The plan was for Louisiana Governor Bobby Jindal, a rising Republican star who had been a possible running mate for John McCain, to take a turn in the national spotlight with a televised speech at the party’s convention.
Jindal is in the spotlight, but not in Minnesota. Instead, he’s 1,000 miles down the Mississippi River, directing Louisiana’s battle against Gustav from a storm-whipped command centre in Baton Rouge.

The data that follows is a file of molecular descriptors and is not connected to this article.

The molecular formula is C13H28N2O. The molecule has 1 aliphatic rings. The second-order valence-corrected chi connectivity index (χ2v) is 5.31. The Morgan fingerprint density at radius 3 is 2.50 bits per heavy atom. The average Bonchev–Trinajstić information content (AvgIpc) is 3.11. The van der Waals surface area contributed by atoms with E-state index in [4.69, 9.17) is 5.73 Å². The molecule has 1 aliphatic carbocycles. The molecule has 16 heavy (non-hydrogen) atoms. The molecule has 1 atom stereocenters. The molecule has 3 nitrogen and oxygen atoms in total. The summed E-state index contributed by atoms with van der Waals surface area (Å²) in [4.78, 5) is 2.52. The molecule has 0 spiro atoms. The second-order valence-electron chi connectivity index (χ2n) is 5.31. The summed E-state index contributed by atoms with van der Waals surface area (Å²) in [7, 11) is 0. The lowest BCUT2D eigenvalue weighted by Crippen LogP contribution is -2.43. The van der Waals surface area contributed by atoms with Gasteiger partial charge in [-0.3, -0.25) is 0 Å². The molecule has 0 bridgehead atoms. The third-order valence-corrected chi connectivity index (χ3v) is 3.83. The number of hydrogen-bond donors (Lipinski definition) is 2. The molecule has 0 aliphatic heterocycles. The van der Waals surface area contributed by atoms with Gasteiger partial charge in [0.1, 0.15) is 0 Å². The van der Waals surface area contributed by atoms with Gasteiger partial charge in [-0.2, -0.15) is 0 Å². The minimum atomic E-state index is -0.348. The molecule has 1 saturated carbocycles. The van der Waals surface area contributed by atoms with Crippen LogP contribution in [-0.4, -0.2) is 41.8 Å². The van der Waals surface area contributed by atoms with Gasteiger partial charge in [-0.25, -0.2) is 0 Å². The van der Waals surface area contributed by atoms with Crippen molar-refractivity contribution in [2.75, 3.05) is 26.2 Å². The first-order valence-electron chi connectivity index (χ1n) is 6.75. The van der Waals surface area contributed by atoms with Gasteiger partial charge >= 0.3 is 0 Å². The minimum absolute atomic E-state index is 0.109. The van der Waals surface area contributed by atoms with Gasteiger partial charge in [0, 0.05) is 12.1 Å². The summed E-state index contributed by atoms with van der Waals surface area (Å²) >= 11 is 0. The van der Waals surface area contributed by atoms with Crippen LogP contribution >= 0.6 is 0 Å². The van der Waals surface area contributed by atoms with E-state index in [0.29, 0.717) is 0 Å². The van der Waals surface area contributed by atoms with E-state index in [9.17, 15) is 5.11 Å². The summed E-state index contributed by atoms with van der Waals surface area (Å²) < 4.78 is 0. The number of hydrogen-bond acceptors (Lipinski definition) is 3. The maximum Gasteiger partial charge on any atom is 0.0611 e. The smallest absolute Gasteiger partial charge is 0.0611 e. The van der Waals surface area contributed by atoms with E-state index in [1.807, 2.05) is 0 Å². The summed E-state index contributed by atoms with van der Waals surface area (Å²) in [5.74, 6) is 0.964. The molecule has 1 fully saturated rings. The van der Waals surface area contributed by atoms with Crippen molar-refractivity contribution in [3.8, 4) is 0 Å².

Almost exactly three years after Katrina flooded New Orleans and wrecked his predecessor’s career, Jindal’s response to Gustav may determine his prospects for national prominence. Jindal shrugs off questions about the hurricane’s political consequences. “I don’t think it matters at all,'” Jindal says. “The only thing that matters is making sure our people are safe.”